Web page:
Saturday, February 26, 2011

Truth is a Verb

When Pilate asked his famous question about truth he had already missed the point. He assumed that truth was a noun.

Truth is something that is done, not just something that is known. Theology can easily become nothing more than a distracting hobby for the Church. Our discussions and speculations about truth are both essential and irrelevant. Description becomes a distraction if it doesn't take us to the point of incarnation and then castrate itself. (Selah)

We need fewer declarative sentences and more declarative actions. The gospel is not merely to know the truth, the gospel is to be set free to love God and incarnate God's love to the world. We must translate truth into a verb. We must be truth-doers - truthers.

This is because truth - in order to be Truth - must be incarnated and actualized. Truth is absolute* but not static. The possibility of the Kingdom of God is not "out there" to be studied and theorized about: it is within you. And I have a good source for that.

What you say or think or intend is not as important as what you do.

“What do you think? A man had two sons. And he went to the first and said, ‘Son, go and work in the vineyard today.’ And he answered, ‘I will not,’ but afterward he changed his mind and went. And he went to the other son and said the same. And he answered, ‘I go, sir,’ but did not go. Which of the two did the will of his father?” They said, “The first.” Jesus said to them, “Truly, I say to you, the tax collectors and the prostitutes go into the kingdom of God before you."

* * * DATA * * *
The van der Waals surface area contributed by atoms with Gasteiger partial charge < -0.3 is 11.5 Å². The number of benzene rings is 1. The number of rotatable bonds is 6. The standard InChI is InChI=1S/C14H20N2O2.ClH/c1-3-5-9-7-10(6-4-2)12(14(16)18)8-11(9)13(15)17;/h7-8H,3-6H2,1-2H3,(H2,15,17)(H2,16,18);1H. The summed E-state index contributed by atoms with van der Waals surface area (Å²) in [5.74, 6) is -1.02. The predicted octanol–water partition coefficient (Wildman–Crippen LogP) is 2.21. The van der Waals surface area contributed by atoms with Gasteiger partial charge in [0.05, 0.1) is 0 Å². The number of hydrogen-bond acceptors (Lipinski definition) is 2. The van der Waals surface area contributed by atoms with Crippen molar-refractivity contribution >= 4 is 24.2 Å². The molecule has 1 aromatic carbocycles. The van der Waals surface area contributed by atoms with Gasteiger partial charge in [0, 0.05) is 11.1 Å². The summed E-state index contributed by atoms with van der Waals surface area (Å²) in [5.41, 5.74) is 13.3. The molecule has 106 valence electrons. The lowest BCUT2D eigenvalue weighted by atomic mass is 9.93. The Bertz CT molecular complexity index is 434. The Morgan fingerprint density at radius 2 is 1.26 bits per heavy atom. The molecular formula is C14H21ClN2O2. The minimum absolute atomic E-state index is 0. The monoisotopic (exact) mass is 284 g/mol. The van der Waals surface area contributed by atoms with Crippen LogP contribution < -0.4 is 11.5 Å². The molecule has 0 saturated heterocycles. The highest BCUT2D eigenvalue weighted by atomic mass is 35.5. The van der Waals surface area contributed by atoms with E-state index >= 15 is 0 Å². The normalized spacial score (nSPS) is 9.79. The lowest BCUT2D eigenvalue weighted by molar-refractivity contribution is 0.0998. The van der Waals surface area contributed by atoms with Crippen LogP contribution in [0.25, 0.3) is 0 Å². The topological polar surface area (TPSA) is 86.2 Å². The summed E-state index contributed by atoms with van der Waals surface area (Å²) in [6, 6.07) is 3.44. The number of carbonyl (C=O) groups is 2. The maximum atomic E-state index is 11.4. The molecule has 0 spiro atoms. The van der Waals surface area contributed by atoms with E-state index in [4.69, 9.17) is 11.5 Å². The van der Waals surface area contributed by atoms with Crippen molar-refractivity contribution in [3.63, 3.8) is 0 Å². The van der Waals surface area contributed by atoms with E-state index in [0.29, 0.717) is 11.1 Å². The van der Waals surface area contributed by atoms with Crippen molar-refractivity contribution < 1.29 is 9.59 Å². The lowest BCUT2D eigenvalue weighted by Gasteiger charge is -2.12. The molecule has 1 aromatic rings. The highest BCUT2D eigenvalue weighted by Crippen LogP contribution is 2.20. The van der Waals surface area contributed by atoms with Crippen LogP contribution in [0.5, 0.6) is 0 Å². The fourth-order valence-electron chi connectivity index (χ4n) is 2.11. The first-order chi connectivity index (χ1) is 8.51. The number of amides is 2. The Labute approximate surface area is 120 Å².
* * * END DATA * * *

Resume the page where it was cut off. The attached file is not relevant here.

What makes a theory true or false? Is it what it contains or how (or whether!) it is carried out? You don't have to look far to see that "true" theories can be used for hate and destruction and "false" theories can be used for love and encouragement and reconciliation. Doing right is a lot harder than being right. Knowing all truth and explaining mysteries without love just makes you more annoying percussion, and the world doesn't need more annoying percussion. Truth is a package deal, which means we need deeper and more patient definitions of right and wrong. Woe to those who call good evil and evil good. Amen.

Having right beliefs is good, but that's not the point. Remember James and the demons. The fruits of the spirit are not theological merit badges; they are all qualities that are evidenced in actions. Knowledge of God is experiential rather than intellectual. You do not know God with your mind. Love knows God; non-love doesn't know God. And I have a good source for that too.

*What we can learn from the postmodern Church is that truth is absolute but we are not. Because we see through a glass darkly, our intellectual apprehension of truth is relative, shady, and imperfect. We cannot know all of the truth. But because of the Holy Spirit we can operate in a mode that is consistent with all of the truth. That is better.

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